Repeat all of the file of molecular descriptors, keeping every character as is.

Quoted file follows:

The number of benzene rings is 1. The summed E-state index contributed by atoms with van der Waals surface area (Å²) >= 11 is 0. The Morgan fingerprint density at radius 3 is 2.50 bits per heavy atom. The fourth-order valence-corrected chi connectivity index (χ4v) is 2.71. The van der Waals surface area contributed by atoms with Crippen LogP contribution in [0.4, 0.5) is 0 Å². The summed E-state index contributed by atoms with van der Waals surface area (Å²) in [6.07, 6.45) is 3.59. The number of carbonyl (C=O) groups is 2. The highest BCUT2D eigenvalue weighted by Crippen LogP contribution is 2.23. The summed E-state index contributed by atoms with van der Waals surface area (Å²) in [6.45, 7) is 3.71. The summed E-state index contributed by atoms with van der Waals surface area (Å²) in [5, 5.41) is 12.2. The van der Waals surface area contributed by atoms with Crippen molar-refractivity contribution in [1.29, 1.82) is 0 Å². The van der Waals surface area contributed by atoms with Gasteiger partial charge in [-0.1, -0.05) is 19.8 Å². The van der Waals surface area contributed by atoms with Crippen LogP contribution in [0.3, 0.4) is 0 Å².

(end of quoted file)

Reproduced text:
The number of benzene rings is 1. The summed E-state index contributed by atoms with van der Waals surface area (Å²) >= 11 is 0. The Morgan fingerprint density at radius 3 is 2.50 bits per heavy atom. The fourth-order valence-corrected chi connectivity index (χ4v) is 2.71. The van der Waals surface area contributed by atoms with Crippen LogP contribution in [0.4, 0.5) is 0 Å². The summed E-state index contributed by atoms with van der Waals surface area (Å²) in [6.07, 6.45) is 3.59. The number of carbonyl (C=O) groups is 2. The highest BCUT2D eigenvalue weighted by Crippen LogP contribution is 2.23. The summed E-state index contributed by atoms with van der Waals surface area (Å²) in [6.45, 7) is 3.71. The summed E-state index contributed by atoms with van der Waals surface area (Å²) in [5, 5.41) is 12.2. The van der Waals surface area contributed by atoms with Crippen molar-refractivity contribution in [1.29, 1.82) is 0 Å². The van der Waals surface area contributed by atoms with Gasteiger partial charge in [-0.1, -0.05) is 19.8 Å². The van der Waals surface area contributed by atoms with Crippen LogP contribution in [0.3, 0.4) is 0 Å².